Garcetti bagged—then lost—a key endorsement. The Los Angeles Police Protective League on Oct. 19 announced it was shifting its support from Garcetti to Cooley. The next day’s issue of the MetNews quotes PPL President Ted Hunt as linking the action to Garcetti’s leniency toward former LAPD Officer Rafael Perez.
It was Perez whose theft of cocaine from an evidence locker room triggered the Rampart scandal, implicating scores of officers in the Rampart Division and resulting in 106 convictions being upset.
Under a plea bargain, which required testimony against other officers, Perez received a five-year sentence, and was slated to be released the next year after serving slightly more than two years. The article quotes Hunt as saying:
“Mr. Garcetti has failed in his duty to weed out bad officers. Instead he has struck the deal of the century with Rafael Perez, the poster child of crooked cops. Perez is Garcetti’s star witness...[and] there is no credibility in that type of witness.”
Cooley hit hard at those issues that any challenger would have been expected to raise, including laggardness in responding to the Rampart scandal. He pointed to the failing of Garcetti’s office in its duty to pry support from parents not complying with child support orders (this county having the lowest success rate in the state). Cooley pointed to Garcetti’s reluctance to probe possible criminal wrongdoing in connection with the Belmont Learning Center fiasco, which entailed $175 million being spent on construction of a high school before the project was halted because it was discovered the soil was contaminated with toxic waste. (There was an eventual decision made not to launch any prosecutions.)
Garcetti hit hard…but below the belt. Having no real issues to use against Cooley, he relied on falsehoods, going so far as to cite sources which did not substantiate the assertions. Below is a reproduction of one mailer (in which Cooley’s face is darkened, in the original):
“Cooley opposes Three Strikes, even though it is supported by law enforcement officers throughout California as the best way to keep dangerous felons off our streets. (Source: L.A. Times, 2/23/00).”
The Times’ issue of Feb. 23, 2000, does not mention support of the Three Strikes law by law enforcement. More significantly, it does not say that Cooley opposes Three Strikes. It quotes Cooley as declaring, in an interview with Times reporters that “[t]he three-strikes law is an area that needs a heavy dose of proportionality,” explaining:
“If a new crime is a serious or violent one, and it’s been committed by a person who has two or more serious or violent felonies in his or her background, we’re looking at 25-to-life in most cases. [But] if the new offense is not a serious or violent felony, as a general rule, the presumption should be they should be treated as not a 25-to-life candidate, but as something less.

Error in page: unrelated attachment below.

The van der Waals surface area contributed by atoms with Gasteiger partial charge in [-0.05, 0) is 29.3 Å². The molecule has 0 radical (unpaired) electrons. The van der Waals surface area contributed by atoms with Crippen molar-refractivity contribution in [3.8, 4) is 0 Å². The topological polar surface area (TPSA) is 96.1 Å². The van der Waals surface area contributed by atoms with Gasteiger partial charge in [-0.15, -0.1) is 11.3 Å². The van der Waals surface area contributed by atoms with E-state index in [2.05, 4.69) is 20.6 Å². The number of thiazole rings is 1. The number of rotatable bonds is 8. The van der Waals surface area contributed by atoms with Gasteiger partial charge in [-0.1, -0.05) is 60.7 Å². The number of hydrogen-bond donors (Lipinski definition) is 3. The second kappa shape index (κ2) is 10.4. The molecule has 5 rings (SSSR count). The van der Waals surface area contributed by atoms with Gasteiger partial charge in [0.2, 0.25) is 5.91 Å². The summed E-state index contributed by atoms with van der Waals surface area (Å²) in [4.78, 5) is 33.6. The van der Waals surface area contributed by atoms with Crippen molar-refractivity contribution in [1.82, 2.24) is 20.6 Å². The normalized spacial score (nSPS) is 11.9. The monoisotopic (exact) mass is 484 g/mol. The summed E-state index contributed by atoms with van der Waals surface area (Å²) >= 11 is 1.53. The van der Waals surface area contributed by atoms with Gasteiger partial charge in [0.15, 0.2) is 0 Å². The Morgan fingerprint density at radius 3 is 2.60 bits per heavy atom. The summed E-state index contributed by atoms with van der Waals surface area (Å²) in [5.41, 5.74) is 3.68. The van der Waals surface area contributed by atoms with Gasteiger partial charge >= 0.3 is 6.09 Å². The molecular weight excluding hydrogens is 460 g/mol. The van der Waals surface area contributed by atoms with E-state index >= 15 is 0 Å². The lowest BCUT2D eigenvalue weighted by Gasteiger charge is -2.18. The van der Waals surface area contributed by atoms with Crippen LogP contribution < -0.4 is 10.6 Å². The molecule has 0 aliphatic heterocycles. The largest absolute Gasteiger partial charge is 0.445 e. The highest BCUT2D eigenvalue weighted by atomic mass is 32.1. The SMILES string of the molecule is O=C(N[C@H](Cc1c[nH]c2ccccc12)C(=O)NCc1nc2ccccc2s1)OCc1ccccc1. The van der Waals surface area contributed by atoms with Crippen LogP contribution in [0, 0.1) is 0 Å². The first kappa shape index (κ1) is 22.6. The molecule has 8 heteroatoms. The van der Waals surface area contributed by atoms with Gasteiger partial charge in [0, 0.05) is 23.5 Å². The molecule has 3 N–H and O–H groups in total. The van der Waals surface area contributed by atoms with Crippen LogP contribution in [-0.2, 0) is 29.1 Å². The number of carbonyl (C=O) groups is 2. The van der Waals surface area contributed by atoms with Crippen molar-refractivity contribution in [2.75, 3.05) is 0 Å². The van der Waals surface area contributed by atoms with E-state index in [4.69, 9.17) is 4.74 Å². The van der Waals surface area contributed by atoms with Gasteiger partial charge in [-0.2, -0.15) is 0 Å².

“Having someone go off to prison for a small petty theft, for a small possession of drugs or narcotics, 25-to-life is, in virtually all cases, wholly disproportionate and I think would breed a certain amount of cynicism among certain groups. And they become even more cynical when they see relatives of major campaign contributors committing really serious offenses who have two or more prior strikes, getting minimal sentences. I’m talking very specifically about the Brian John McMorrow case.”
The leaflet also says of Cooley:
“As Head Deputy D.A. in the San Fernando branch, he interfered with enforcement of the law by offering plea bargains in more than half the Three-Strikes cases. (Source: L.A. Times, 7/1/96).”
The Times did not comment in 1996 that Cooley “interfered with enforcement of the law.” It did not even refer to him by name. And, the figure is twisted. If you look at the article, you’ll find it says:
“Because each supervising prosecutor is given authority to make three-strikes decisions, a defendant’s chances of pulling a reduced sentence vary radically depending on the courthouse. In some, such as San Fernando, a three-timer is more than twice as likely to get a prosecutor’s plea bargain than in others such as Norwalk, dubbed ‘No Walk’ for being tough on defendants.”
The article does not say that in San Fernando, priors were stricken in more than half of the three strikes cases; it says that more than twice were stricken there than in such places as Norwalk. So, hypothetically, if priors were stricken in 10 out of 100 such cases in San Fernando and four out of 100 in Norwalk, it would mean that it was “more than twice as likely” that a prior would be stricken in San Fernando.
Another mailer declares:
“District Attorney Garcetti’s work has helped push crime down dramatically during his term as D.A. (Source: California Department of Justice).”
For Garcetti to take credit for the drop in crime in Los Angeles County was a bit audacious. A decrease in crime was occurring nationally.
A May 18, 1998, article in the Los Angeles Times reports: “Violent crimes such as murder, rape, robbery and aggravated assault fell by 10% in Los Angeles last year, reflecting a nationwide downward turn within cities of at least 100,000, according to preliminary FBI statistics released Sunday.”
A December, 2000, (that is, post-election) California Department of Justice report entitled “Why Did the Crime Rate Decrease Through 1999?” begins by noting something Garcetti must have known back when his pamphlet was issued:
“The overall crime rate has been decreasing nationally (and in California) since 1991.”
Garcetti also sought to portray Cooley as unethical for accepting contributions from lawyers and judges. I’ll deal with that in the next column.
Copyright 2010, Metropolitan News Company